Bank of England Chief Economist Spencer Dale is trying to allay fears that a burgeoning UK recovery, which appears to be better and quicker than most anticipated, will trigger an unexpected interest rate hike by monetary policymakers.
Markets have started to doubt the BoE's forward guidance, a policy initiative by Governor Mark Carney, that interest rates will not rise until at least 2016 when it forecasts unemployment to have fallen below a rate of 7%. This is the threshold at which the BoE said it will consider raising the base rate from its record-low of 0.5%.
As the economy defies past growth projections and output accelerates more quickly than expected, with the likes of the International Monetary Fund, the OECD and the BoE itself raising their UK growth forecasts, many think unemployment will fall faster.
"In the midst of this long awaited growth, there is the risk that people may overreact and expect the MPC to start raising Bank Rate relatively quickly," said Dale in a speech at the International Journal of Central Banking Annual Conference in Warsaw.
"Such an overreaction would risk dampening the recovery, pushing up longer-term interest rates and, more generally, causing companies and families to pullback from investment and spending decisions for fear of an imminent rise in borrowing costs."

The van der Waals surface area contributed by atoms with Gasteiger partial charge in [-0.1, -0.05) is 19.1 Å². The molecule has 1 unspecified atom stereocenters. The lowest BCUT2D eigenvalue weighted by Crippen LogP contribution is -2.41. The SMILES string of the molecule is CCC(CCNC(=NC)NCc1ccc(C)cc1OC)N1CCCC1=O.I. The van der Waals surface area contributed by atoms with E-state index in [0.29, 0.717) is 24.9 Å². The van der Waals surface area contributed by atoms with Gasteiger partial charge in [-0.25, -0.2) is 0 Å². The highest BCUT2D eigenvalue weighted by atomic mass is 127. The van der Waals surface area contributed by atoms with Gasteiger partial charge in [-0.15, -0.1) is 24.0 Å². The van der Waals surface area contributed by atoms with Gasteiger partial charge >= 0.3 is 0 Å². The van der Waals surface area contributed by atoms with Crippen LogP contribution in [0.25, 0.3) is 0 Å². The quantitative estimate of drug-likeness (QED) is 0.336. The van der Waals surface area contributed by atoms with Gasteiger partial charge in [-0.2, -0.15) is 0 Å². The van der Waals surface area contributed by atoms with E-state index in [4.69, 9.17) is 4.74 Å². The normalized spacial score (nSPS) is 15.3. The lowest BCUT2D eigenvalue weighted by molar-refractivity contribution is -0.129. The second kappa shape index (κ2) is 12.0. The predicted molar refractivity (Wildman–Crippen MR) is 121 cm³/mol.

He continued: "I don't know how quickly Bank Rate will begin to rise. That will depend critically on the extent to which productivity recovers as demand increases. But the MPC's forward guidance makes clear that, after the worst recession in post-war history and the weakest recovery on record, this time is likely to be different. It's levels not growth rates that matter."
The UK economy grew by 0.7% in the second quarter, up from 0.3% expansion in the opening three months of the year.
Private industry survey data suggests that this momentum has built further in the third quarter, with the powerhouse service sector, which accounts for around three quarters of GDP, saw its best quarterly performance in 16 years according to research firm Markit.
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